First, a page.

Inhibition of foam cell formation using a soluble CD68-Fc fusion protein

Research output: Journal contributionsJournal articlesResearchpeer-review


  • Karin Daub
  • Dorothea Siegel-Axel
  • Tanja Schönberger
  • Christoph Leder
  • Peter Seizer
  • Karin Müller
  • Martin Schaller
  • Susanne Penz
  • Dirk Menzel
  • Berthold Buchele
  • Andreas Bültmann
  • Götz Münch
  • Stephan Lindemann
  • Thomas Simmet
  • Meinrad Gawaz

The appearance of lipid-rich foam cells is a major feature of vulnerable atherosclerotic plaque formation. The transformation of macrophages into foam cells results from excessive uptake of cholesterol-rich particles by scavenger receptors such as CD68. We cloned a CD68-Fc immunoadhesin, a fusion protein consisting of the extracellular domain of the human CD68 and a human Fc domain, and investigated the function in vitro. Specific binding of CD68-Fc to OxLDL with an affinity of 10 nmol/L was determined by surface plasmon resonance and increased binding to lipid-rich human and ApoE -/- mice plaque tissue. This was confirmed both by immunohistochemical staining of CD68-Fc-treated paraffin sections from human plaques and by ELISA-based quantification of CD68-Fc binding to human atherosclerotic plaque extracts. In an in vitro model of macrophage/foam cell formation, CD68-Fc reduced foam cell formation significantly. This was caused both by interference of CD68-Fc with OxLDL uptake into macrophages and platelets and by the inhibition of platelet/OxLDL phagocytosis. Finally, expression of metalloproteinases by macrophages/foam cells was inhibited by CD68-Fc. In conclusion, CD68-Fc seems to be a promising new tool for preventing macrophage/foam cell formation. Thus, CD68-Fc might offer a novel therapeutic strategy for patients with acute coronary syndrome by modulating the generation of vulnerable plaques.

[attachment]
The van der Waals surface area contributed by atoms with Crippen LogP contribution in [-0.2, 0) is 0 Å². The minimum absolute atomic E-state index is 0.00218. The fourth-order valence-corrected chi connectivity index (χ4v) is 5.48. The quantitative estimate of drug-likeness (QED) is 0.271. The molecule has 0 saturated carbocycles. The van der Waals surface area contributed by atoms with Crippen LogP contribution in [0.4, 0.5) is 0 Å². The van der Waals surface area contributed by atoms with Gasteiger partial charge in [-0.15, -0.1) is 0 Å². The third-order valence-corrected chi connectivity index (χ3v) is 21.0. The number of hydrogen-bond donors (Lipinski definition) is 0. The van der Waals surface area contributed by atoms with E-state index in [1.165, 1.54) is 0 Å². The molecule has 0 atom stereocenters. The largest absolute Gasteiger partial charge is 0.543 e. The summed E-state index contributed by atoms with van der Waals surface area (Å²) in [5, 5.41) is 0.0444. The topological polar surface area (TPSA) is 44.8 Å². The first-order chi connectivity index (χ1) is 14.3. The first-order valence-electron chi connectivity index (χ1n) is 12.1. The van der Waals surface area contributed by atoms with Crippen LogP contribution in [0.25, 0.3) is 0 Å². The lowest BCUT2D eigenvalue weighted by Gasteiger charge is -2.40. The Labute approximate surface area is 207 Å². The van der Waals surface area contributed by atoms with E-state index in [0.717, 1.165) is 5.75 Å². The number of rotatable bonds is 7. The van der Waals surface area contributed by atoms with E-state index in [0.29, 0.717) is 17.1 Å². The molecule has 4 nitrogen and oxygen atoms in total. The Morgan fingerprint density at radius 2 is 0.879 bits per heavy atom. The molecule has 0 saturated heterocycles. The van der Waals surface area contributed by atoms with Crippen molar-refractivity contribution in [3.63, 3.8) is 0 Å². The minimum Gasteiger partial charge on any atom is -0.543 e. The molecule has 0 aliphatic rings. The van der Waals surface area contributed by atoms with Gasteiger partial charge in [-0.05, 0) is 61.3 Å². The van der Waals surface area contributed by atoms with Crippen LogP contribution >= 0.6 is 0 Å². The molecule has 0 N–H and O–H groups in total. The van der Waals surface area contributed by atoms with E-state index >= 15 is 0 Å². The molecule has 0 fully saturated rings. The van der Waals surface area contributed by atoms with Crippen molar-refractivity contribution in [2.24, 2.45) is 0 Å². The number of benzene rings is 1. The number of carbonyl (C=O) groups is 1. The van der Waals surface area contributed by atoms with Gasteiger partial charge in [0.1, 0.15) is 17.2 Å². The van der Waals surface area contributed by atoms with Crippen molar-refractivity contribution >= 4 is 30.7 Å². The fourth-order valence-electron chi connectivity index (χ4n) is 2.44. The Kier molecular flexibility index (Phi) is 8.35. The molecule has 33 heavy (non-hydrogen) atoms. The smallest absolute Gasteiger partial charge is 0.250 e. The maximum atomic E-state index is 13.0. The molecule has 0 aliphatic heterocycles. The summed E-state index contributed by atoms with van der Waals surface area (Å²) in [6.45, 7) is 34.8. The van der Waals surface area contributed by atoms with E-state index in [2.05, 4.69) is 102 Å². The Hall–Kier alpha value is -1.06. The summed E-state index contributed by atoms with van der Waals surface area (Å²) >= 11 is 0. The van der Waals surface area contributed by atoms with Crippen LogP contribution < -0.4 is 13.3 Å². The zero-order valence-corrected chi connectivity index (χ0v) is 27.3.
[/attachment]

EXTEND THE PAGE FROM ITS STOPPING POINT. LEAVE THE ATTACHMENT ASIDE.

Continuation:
Original languageEnglish
JournalJournal of Molecular Medicine
Issue number9
Pages (from-to)909-920
Number of pages12
Publication statusPublished - 09.2010

    Research areas

  • Chemistry
  • Atherosclerosis, Foam cells, Lipoproteins, Macrophages, Platelets